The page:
Less than a decade ago, these questions would have been dismissed outright."Many scientists at the time said that you can never blame an individual weather event on climate change," says Myles Allen of the University of Oxford. But a small meeting of scientists in Colorado last week - organised by the US National Oceanic and Atmospheric Administration, the UK Foreign and Commonwealth Office and the UK Met Office's Hadley Centre, among others - suggests the tide is turning.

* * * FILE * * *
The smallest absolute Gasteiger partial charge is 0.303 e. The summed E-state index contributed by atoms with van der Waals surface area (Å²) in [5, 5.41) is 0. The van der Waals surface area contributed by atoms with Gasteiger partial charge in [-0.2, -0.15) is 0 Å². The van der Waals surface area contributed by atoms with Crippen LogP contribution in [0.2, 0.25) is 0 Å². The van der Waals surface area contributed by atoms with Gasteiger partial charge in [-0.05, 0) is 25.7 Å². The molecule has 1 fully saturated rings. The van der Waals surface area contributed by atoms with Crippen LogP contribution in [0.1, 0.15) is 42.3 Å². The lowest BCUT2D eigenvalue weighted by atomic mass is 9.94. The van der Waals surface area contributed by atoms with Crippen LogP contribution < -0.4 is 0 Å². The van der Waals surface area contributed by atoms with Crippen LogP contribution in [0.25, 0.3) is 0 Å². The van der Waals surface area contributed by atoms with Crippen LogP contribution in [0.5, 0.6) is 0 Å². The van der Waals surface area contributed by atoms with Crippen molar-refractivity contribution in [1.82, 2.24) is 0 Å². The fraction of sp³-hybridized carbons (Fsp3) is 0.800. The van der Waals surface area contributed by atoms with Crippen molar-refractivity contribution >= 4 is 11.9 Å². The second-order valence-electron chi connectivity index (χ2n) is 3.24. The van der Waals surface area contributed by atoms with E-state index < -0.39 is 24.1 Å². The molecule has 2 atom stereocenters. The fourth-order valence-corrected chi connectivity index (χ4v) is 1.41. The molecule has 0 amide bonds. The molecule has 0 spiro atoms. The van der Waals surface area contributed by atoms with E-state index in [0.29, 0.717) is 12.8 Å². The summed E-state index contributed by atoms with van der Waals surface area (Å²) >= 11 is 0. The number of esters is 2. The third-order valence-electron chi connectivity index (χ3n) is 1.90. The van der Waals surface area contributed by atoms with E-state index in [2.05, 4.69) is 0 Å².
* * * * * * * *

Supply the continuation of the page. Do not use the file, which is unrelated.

The aim of the Attribution of Climate-Related Events workshop was to discuss what information is needed to determine the extent to which human-induced climate change can be blamed for extreme weather events - possibly even straight after they have happened.
Assigning blame in this way is not without precedent. In 2004, Allen and his colleagues showed to a high level of confidence that human greenhouse gas emissions had at least doubled the risk of the European heatwave of 2003 occurring.